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Living Longer

by Michele Seekings

“Art without conservators is like a house without someone making repairs—it’s going to go away. Conservators help preserve art for the future.”

Marion L. Hunter, Jr. specializes in the conservation of photographs and works of art on paper.

This, at first, sounds straightforward, but a work on paper can be anything on paper, “everything from your grandmother’s handwritten recipe that is falling apart to a Rembrandt,” Hunter explains. Which can make things very complex.

“Artists began using found objects in the second half of the 20th century, and even more so now. Artists are driven by creativity versus materials,” Hunter says. Which is how he once ended up conserving a piece by a Vietnamese artist who used coffee grinds brushed on paper as pigment.

“Materials and techniques will determine what will last regarding artwork,” says Hunter. But everything breaks down over time. “Art without conservators is like a house without someone making repairs—it’s going to go away. Conservators help preserve art for the future.”

While most conservation treatments can be straightforward, every piece is different. “There are endless possible combinations of media and materials for artists to use,” Hunter says. “It’s impossible to know everything, but it’s important for a conservator to stay on top of things in their area of expertise.”

To Hunter, issues and ethics are the hardest part of the conservation profession. “It’s the line between what we can and cannot do,” he explains. “Conservators are not the creators—the artist is the creator. A conservator has to have the sensitivity to look at something and see what makes it work and what makes it beautiful without destroying it or otherwise creating something different.”

“Some people have asked me to create something different, like adding flowers to a hand or changing the eye color of someone’s eyes.” Which is something Hunter says he will not do. He’s even had requests to cut people out of photos!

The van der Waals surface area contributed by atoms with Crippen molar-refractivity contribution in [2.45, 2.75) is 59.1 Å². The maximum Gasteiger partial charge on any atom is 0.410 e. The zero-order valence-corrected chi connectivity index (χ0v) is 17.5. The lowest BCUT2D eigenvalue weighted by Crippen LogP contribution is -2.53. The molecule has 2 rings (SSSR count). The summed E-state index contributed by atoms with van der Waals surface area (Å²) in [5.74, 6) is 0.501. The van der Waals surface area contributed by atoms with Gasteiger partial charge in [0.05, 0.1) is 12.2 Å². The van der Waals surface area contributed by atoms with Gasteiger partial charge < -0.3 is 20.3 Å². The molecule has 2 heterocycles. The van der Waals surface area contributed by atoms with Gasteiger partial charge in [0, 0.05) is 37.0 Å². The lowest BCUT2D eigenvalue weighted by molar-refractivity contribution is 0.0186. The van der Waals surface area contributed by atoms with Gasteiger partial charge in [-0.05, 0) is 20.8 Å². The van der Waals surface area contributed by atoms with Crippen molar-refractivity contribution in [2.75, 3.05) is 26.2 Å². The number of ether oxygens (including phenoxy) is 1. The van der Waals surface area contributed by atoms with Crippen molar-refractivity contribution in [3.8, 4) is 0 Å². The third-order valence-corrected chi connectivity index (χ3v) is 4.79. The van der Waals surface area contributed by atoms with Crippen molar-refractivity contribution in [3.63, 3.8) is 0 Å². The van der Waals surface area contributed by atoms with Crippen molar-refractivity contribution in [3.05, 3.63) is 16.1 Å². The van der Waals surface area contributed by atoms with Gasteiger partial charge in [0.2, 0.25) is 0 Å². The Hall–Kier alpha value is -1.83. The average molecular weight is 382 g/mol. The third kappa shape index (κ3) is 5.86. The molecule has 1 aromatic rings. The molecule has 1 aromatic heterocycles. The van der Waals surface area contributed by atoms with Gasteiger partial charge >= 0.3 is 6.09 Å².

“Conservators should respect and preserve the historic integrity of the artwork, trying not to change the artwork,” Hunter reasons. “Rather, I try to bring it back as much as possible to what the artist was trying to create.”

Another important aspect of his profession is knowing when to stop. He showed me an artist’s fingerprint on the side of a work on paper and explained the ethical question: Should he in-paint it or leave it alone? His answer, “leave it alone since that’s how the artist sold the piece.”

Since paper is part of the value of a print, he won’t trim the original paper of a piece he’s conserving to a different size to fit a particular frame. “If, for example, you trim a Havell edition of an Audubon print, you may cut the Whatman Watermark that authenticates prints from the original Havell editions,” he explains.

Climate is also a huge factor in conservation. “Having trained in New York City, one of the more challenging things I faced when moving here was at the degree of degradation of both works on paper and photographs due to the restless heat and humidity.” He had to re-think treatments and adjust to the effects of environment and lack of air-conditioning.

As for the future of conservation, Hunter says, “it should be excellent; however, there are probably not enough conservators for the amount of work that is out there.”

It takes time to gain the necessary expertise. Hunter, who has an MFA in Photography from Pratt Institute, says a conservator should be trained through a program or through an apprenticeship. “I was an apprentice for seven years,” says Hunter, who apprenticed in NYC under José Orraca, a works on paper conservator who was a pioneer in the conservation of photography.

Hunter also suggests choosing a conservator who is a member of the American Institute for Conservation of Historic & Artistic Works (AIC) at a Professional Associate level. “You want a conservator that approaches a project very thoughtfully.”

When asked about his advice for collectors, Hunter provided me a copy of his “cheat sheet” of Guidelines for the Storage, Display and Framing of Photographs and Works of Art on Paper in the Lowcountry, which he summarizes by saying, “Materials and framing are critical. Only use a qualified framer. Humidity and temperature are the enemy in South Carolina. If you take care of materials, temperature, and humidity you will extend the life of your piece.”

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Posted in Visual on August 20, 2019 (Issue 42: Summer 2019) by Matt Mill.

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